You want to earn as much money as possible and there really is no simple answer for achieving this. The easiest thing to do is test the job market and find out how much you’re worth. But why not be prepared?
We work with job seekers regularly to advise them on how to think about where they are in their job, where they want to be and what type of salary they can expect. Here’s our advice to you:
How To Determine How Much You’re Worth
The following is a list of tools and thoughtful steps you need to determine your worth both within your organization and your field:
A word of caution as you get started: ultimately you can ask for whatever you want, but you run the risk of pricing yourself out of an opportunity if your skills and experience do not warrant the price tag. Be as prepared as possible when determining your worth, but also be realistic.
1. Do The Research To Determine Your Worth… But Understand The Realities
You can check websites, job postings, and network with colleagues working within your occupation or field as a starting point. You can also factor in your current compensation and any other offers you’ve gotten… and you should. You need to understand however, that companies ultimately make compensation decisions based upon not only market data, but their budget, and how a particular candidate’s skills and experience relate to those data points. Companies will also compare your skills and experience to their existing team and how well you relate to the open role and the team you’re joining.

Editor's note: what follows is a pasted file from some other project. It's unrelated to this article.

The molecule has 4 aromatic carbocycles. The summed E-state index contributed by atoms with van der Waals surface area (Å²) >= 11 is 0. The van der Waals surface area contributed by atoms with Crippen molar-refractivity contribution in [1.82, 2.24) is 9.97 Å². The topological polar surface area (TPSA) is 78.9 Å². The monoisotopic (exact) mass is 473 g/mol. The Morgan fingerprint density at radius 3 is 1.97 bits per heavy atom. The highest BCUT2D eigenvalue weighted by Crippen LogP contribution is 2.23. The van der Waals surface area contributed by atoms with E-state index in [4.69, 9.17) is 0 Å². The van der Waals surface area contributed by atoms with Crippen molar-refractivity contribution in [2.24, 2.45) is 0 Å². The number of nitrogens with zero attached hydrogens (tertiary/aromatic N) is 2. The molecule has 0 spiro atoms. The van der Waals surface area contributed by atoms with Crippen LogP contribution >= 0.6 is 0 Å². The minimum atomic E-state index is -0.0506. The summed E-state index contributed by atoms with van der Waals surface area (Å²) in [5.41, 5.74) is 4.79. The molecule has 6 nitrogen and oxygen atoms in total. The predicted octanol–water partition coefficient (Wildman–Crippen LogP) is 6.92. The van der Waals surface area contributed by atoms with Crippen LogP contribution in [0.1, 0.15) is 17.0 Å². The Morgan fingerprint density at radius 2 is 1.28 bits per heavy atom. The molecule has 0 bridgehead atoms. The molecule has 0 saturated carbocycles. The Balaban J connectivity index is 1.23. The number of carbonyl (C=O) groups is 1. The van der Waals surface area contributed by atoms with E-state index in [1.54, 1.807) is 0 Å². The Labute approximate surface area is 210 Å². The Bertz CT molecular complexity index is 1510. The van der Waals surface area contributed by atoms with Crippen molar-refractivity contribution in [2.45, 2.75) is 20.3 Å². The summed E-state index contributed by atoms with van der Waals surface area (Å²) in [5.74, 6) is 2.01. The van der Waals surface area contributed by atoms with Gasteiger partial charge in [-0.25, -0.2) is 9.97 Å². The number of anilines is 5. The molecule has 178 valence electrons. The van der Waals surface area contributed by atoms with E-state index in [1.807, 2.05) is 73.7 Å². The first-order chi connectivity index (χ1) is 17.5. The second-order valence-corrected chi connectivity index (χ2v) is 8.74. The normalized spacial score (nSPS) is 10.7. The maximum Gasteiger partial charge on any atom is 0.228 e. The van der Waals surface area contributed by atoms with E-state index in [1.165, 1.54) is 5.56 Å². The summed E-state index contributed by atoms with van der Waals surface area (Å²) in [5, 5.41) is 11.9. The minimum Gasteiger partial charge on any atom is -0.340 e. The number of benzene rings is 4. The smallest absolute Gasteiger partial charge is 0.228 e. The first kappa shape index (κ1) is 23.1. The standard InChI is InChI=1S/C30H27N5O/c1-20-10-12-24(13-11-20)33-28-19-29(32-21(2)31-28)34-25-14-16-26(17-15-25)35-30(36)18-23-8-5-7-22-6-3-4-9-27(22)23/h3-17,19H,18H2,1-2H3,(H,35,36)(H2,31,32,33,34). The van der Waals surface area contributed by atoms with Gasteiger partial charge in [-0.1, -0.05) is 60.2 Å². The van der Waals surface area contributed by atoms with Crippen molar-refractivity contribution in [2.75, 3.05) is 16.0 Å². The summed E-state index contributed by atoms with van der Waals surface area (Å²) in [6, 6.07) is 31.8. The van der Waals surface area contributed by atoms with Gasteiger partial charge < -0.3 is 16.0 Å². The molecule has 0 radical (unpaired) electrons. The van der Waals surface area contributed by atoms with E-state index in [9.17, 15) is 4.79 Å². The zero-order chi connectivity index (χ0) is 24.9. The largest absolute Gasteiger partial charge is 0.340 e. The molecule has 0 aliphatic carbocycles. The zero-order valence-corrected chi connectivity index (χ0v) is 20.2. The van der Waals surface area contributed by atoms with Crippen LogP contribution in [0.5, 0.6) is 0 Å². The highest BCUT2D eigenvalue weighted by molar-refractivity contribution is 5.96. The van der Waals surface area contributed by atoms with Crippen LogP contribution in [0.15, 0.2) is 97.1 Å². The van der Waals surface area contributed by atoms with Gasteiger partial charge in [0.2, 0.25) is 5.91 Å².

That said . . .
2. Look at Job Search Scenarios To Assess The Salary You Deserve
Knowing how companies think about your worth doesn’t mean you shouldn’t seek to determine your worth, however, and we encourage you to consider the below scenarios (some of which has been drawn from the posts “How Much Am I Worth? – 5 Ways to Figure it Out” on Salary.com and “How To Negotiate Your Salary When You Have No Obvious Leverage” on Fast Company respectively) as you seek to do so:
Experience & Skills
What you bring to the table can make all the difference. For example, you need to assess your previous work experience, especially how it relates to the position you seek. And if you’ve had a gap in employment, look to incorporate any volunteer work or educational classes that pertain to the job as well.
This is where the STAR approach can be helpful as well… STAR is an acronym for situation or task, action, and result, and the focus of STAR is to share a work scenario, for example, one which led to a conflict, the actions you took to resolve it and the result of these actions, to reflect experience that you otherwise may be lacking.
Similarly, if you don’t have experience in a field you are looking to enter, at least show that you have knowledge of that field, how you gained it, and that you can speak industry.
Companies ultimately make compensation decisions based upon market data, their budget, and how a particular candidate’s skills and experience relate to those things. They’ll compare that person’s skills and experience to their existing team and how well they relate to the open role and the team he/she is joining.
This doesn’t mean you shouldn’t understand what you’re worth, but it does mean you need to be prepared to discuss your worth, and to do that we encourage you to:
- Do your research on salary ranges
- Explore the different scenarios that may arise, while you’re searching
- Always consider the big picture in terms of compensation
If you have questions about determining how much you’re worth, we’re here to help.